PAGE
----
How two web meeting places differ
People have been communicating on the Internet since e-mail became available to the public in 1988 with the invention of the program Eudora. America Online introduced Instant Messenger in 1997. A preferred mode of communication among many young people, it is currently the world's largest instant messaging service, with more than 42 million users.
But, beyond direct person-to-person messages, the Internet features many web sites that help people communicate. Dating web sites such as eharmony.com match people who appear to be compatible. Web sites such as craigslist.com offer online classified advertising organized by city. Craigslist visitors can find everything from a job to a digital camera.
Facebook and MySpace, two relatively new web sites, are online personal profile databases, one for students and one for anybody. On each, visitors can keep track of their friends by receiving birthday updates, party invites, and notices when friends update their profile information.
A recent Internet phenomenon, Facebook was founded in February of 2004 by Mark Zuckerberg, Chris Hughes, and Dustin Moskovitz at Harvard College. It began solely as a Harvard database but quickly expanded to Columbia University, Stanford University, and other Ivy League colleges. By November 2004, there were at least one million registered users and more than 800 schools registered. By the spring of 2005, Facebook had expanded to state community colleges and overseas to international schools. Last fall, Mr. Zuckerberg also made a separate version for high school students.
MySpace was created in 2003 by Tom Anderson and Chris DeWolfe. It is currently one of the top 10 Internet sites, according to answers.com. Rupert Murdoch's News Corp bought MySpace in 2005. With 70 million members as of this past May, it is estimated that 270,000 new members sign up daily. MySpace's latest venture supports videos, which are very popular among new bands that set up MySpace pages to promote themselves.
Facebook is the school version of MySpace.com. It is open to anyone with a college e-mail address. A typical Facebook profile consists of one's name, photograph, and as much personal information the user chooses to include, from political stance to relationship status. While enrolled in school, there is a section for a class schedule. By clicking on a chosen class, you can view the other students in the class and, if their privacy settings allow, their profiles and pictures as well.
The basic layout for MySpace is similar, but on MySpace there is more to choose from when designing the page. From wallpaper with beach scenes to Bob Marley, there are flavors for everyone. Some choose to educate the MySpace community about themselves by answering questions for a generic survey in their profile. Questions range from "Coke or Pepsi?" to "What's the most daring thing you have ever done?" One can also choose a song to play in the background while others view a profile.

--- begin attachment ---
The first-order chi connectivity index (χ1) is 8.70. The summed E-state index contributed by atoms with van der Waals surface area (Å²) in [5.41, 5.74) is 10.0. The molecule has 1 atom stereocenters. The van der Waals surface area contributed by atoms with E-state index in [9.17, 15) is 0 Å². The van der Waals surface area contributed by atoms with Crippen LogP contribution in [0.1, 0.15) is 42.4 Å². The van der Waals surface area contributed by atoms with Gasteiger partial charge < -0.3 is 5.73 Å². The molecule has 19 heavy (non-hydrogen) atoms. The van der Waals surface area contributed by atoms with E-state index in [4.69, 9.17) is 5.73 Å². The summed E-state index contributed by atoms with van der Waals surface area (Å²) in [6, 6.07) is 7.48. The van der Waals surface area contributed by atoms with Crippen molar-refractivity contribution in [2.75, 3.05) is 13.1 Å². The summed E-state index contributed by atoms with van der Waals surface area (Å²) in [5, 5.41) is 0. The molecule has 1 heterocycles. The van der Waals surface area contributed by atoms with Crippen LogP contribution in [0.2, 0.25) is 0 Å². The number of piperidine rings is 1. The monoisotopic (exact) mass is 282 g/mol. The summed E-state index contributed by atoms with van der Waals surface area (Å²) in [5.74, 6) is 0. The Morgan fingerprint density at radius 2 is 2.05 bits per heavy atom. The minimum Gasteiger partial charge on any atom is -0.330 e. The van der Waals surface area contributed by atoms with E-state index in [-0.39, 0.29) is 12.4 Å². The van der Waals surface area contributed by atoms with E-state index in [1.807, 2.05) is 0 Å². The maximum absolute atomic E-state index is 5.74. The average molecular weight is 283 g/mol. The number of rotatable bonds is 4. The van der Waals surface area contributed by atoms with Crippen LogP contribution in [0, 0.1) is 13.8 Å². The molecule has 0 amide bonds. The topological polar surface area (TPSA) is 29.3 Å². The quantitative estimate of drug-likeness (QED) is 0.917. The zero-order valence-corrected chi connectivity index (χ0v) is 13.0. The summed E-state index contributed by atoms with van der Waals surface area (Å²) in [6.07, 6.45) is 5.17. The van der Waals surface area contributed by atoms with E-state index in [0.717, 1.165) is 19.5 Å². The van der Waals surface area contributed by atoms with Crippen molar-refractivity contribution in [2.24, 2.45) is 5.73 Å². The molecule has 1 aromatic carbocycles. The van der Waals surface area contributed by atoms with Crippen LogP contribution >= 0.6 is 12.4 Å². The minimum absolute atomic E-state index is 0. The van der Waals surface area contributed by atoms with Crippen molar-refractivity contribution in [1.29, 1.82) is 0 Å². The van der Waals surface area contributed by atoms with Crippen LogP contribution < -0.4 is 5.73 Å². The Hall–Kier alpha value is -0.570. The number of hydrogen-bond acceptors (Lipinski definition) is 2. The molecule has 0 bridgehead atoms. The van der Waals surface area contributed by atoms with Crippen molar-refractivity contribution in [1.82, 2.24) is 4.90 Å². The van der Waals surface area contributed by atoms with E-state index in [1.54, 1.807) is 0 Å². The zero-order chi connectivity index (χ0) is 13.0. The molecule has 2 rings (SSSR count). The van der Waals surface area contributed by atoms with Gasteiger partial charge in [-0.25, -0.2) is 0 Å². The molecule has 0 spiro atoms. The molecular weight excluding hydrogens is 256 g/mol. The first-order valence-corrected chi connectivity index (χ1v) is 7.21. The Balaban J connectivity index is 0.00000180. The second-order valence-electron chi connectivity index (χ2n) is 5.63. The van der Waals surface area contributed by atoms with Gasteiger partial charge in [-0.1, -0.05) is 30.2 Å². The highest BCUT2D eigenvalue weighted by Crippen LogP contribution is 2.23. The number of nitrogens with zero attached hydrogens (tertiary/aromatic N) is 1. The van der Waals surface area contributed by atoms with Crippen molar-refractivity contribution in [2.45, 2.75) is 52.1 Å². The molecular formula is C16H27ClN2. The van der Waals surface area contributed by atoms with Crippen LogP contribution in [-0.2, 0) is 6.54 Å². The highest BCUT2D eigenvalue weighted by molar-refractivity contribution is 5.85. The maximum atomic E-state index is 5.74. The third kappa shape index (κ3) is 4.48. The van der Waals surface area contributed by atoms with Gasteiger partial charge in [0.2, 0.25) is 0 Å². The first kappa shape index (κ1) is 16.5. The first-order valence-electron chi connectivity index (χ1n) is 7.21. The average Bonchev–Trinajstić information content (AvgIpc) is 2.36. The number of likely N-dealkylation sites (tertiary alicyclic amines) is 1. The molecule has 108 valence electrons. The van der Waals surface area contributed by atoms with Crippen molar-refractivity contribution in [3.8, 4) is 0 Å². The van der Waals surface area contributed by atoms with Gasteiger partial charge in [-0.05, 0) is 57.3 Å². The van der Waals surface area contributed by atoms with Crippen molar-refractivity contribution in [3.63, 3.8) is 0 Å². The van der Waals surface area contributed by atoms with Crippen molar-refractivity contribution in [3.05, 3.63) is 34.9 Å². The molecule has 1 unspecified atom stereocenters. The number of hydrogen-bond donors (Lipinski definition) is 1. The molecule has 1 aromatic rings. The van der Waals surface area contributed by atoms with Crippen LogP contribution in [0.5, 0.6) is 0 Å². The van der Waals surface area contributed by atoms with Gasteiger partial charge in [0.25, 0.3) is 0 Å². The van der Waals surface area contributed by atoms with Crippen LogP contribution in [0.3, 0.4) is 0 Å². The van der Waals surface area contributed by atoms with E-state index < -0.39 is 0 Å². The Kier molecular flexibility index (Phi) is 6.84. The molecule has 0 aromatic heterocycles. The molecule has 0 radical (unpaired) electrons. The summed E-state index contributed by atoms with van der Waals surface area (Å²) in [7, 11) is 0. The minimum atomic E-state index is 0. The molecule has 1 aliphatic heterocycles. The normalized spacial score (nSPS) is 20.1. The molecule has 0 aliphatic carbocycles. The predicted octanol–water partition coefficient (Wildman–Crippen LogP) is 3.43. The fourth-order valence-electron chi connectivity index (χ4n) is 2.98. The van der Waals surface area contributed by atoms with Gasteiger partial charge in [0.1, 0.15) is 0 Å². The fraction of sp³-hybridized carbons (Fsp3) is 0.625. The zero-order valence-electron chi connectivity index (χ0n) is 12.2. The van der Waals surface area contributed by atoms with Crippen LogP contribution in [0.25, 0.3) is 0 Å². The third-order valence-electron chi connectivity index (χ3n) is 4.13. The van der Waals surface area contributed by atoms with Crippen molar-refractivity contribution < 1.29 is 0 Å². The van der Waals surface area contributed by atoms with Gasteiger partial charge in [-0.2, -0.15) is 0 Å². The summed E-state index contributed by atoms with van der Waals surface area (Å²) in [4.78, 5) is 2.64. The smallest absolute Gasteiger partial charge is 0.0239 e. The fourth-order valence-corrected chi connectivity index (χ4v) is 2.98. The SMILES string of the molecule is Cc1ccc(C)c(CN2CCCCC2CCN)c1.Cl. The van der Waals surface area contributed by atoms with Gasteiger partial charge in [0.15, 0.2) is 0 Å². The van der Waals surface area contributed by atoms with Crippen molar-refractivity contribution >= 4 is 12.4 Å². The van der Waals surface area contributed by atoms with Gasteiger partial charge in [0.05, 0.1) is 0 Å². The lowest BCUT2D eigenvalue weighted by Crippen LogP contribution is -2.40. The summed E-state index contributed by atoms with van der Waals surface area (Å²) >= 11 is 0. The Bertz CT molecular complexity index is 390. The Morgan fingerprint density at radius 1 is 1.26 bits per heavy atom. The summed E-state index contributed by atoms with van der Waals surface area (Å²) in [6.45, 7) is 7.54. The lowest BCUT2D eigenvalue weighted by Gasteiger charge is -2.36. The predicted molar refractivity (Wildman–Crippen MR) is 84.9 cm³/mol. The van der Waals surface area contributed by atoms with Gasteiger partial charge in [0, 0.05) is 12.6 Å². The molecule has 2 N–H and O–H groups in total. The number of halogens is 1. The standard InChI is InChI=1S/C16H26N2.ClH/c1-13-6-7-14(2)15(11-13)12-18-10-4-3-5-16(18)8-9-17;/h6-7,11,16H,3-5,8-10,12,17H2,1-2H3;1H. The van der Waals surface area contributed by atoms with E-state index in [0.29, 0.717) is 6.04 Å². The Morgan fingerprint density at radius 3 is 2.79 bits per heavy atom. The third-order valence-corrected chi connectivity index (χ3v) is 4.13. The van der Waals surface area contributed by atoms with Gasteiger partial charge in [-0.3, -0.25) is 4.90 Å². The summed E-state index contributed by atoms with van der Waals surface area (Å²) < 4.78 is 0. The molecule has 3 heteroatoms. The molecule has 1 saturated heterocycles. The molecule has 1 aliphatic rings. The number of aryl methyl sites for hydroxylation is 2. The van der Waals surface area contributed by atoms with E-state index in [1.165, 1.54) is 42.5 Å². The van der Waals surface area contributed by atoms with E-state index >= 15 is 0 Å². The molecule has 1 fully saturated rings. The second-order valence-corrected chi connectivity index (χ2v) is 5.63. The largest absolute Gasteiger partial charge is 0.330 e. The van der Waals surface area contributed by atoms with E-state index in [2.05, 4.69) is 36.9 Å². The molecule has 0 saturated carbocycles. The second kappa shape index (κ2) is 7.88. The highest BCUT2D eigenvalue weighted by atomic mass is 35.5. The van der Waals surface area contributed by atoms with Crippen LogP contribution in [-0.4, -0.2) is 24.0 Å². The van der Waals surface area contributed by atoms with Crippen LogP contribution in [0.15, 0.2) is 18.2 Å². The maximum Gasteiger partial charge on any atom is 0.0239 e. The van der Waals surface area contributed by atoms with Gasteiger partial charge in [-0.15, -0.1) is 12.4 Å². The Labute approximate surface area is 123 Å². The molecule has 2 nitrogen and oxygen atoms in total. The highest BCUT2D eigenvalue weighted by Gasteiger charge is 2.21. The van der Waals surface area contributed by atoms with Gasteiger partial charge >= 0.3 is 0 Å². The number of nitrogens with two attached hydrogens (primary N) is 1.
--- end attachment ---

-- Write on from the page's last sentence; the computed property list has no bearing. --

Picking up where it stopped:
Both sites have a "friend request" system. Before you are "friends" with another user, you or they must ask first. You can either accept their request or not, and there is no notification if you do not accept.
An interesting part of Facebook is its "Groups" section, where one can make or join groups that they feel a part of. "My School Has a Lazy River and Yours Doesn't!" is a popular Boston University Group with 4,369 members. For all Boston-area college students, there's "Marathon Monday is Better Than Christmas," which boasts 706 members.
The two sites have become common modes of communication, displaying the user's Instant Messenger screen name if desired, and allowing one to send and receive Facebook or MySpace messages, similar to e-mail. There is also an "Events" section, where people can list an event, invite people, and reveal the confirmed guest list.
A relatively new feature for Facebook is photo albums, where users can upload photographs onto their profile, and name, or "tag," the people in their pictures. By clicking on a "tagged" person, one can see a list of all the photographs that person is in on Facebook.
On both sites, there is a "wall" section, which is a public message board on each individual's profile. Along with the photo album option, privacy settings can be made so that only one's friends can see them.
Facebook is funded in part by a new feature called "flyers," or paid ads, which can consist of anything from a birthday announcement to a final review study session. They come in packages from 10,000 flyers shown daily for $5, to 50,000 for $25. Facebook also has advertising contracts with companies such as Microsoft and Apple. MySpace has advertisers, such as onlinerewardcenter.com, where you play a game to win a free laptop or cell phone, but must purchase something to get the "reward."
To learn more about the web sites, visit www.facebook.com, and www.MySpace.com.